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Thread: Homer trolling tips

  1. #1

    Default Homer trolling tips

    I'm relatively new to the trolling game out of Homer and have been having spotty luck at best. We caught a couple of silvers a few weeks ago out at silver ridge, but when we went back last weekend, it was pretty dead for us on Saturday. My wife did manage to catch a nice big silver near Seldovia when I found some birds working a bait ball. We had just finished with a little halibut fishing so I didn't set up the downriggers and instead just had her mooch a herring behind a 3 ounce weight near the birds. I've been seen pictures of lots of kings being caught recently and sure would like to catch my first one on the boat. I have a couple of questions I was hoping to get some help with.

    1.) How do you manage trolling speed/direction on days with large tidal swings? I've read and heard that shooting for a 35-45 degree angle on your downrigger cable is a good indication of speed relative to water speed, but would sure appreciate some pointers.

    2.) Are there preferred times to troll relative to high or low tide? I'm starting to get a handle on the difference between the tide books projected times (near shore) and the reality in spots a little further out.

    3.) Would anybody be willing to share some areas that have been productive recently? I have a 22 foot Hewescraft and can run a fair distance, but I am fairly cautious with the weather too. If I don't hear from anybody I'll probably end up between Seldovia and Pogi hoping for the best tomorrow.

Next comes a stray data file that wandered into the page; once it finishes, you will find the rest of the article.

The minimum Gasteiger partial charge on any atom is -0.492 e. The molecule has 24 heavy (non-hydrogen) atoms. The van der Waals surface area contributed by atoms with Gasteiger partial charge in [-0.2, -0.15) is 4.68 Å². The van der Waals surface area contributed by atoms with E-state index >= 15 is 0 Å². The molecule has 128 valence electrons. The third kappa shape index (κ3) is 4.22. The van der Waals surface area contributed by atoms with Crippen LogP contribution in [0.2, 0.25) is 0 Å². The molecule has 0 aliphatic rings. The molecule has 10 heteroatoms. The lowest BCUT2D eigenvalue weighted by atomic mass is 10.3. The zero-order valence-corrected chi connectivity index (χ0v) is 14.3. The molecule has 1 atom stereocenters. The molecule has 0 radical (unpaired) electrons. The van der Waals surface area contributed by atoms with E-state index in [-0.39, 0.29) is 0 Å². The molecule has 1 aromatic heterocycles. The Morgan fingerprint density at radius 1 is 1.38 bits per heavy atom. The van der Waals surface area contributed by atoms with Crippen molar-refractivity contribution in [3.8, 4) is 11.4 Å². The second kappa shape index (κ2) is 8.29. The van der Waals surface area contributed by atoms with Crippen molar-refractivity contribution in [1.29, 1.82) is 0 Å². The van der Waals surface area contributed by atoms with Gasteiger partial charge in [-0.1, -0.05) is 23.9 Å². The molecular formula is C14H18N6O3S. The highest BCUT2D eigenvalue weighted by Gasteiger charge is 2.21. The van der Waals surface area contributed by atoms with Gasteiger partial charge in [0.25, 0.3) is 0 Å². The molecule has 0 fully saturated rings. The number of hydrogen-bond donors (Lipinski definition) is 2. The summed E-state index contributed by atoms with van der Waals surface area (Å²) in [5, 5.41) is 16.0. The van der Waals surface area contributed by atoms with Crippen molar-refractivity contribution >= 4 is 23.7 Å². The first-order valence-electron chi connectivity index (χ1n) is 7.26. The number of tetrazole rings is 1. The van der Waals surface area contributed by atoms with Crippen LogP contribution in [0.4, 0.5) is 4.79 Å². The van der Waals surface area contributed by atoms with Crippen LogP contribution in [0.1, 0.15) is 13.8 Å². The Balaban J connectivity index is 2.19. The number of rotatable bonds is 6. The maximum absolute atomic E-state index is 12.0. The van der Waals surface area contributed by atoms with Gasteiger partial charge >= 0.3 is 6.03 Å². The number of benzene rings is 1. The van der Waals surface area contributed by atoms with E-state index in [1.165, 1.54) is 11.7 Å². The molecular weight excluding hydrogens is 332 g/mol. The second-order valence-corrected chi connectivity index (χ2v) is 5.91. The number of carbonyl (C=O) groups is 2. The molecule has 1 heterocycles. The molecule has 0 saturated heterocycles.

Thanks!

  2. #2
    Member redleader's Avatar
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    Pm sent, I won't be back out till Monday.

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    Bumb.... I also would like to get some info on this topic... Thank you

    LSMT

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    Member 4merguide's Avatar
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    You might want to talk to this guy.... http://forums.outdoorsdirectory.com/...t=#post1426287
    Sheep hunting...... the pain goes away, but the stupidity remains...!!!

  5. #5

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    Quote Originally Posted by 4merguide View Post
    You might want to talk to this guy.... http://forums.outdoorsdirectory.com/...t=#post1426287
    That “guy” is a total noob on King fishing Homer! Haha. But maybe in some ways my info is more relevant to newbies because of that.

    The good news is we always seem to catch fish. The bad news is we never seem to match the performance of the veterans and guides. Duh!
    But to get started, there are plenty of areas you can catch the kings. Last weekend, we caught them from the Land’s end to the Green Buoy, Pederson Bay, Halibut Cover area, Bear Island, and by Yukon Island. They really are everywhere. But limiting out is tough for us.
    We’ve had the best luck in the past out by the bluffs and Flat Island in the past but weather didn’t allow.

    As long as there is minimal pollock, I run bait. The smaller hoochies and spoons I prefer kayak fishing attracts too many small kings and pollock. You’ll still catch pollock, but the numbers seem to go down when using herring.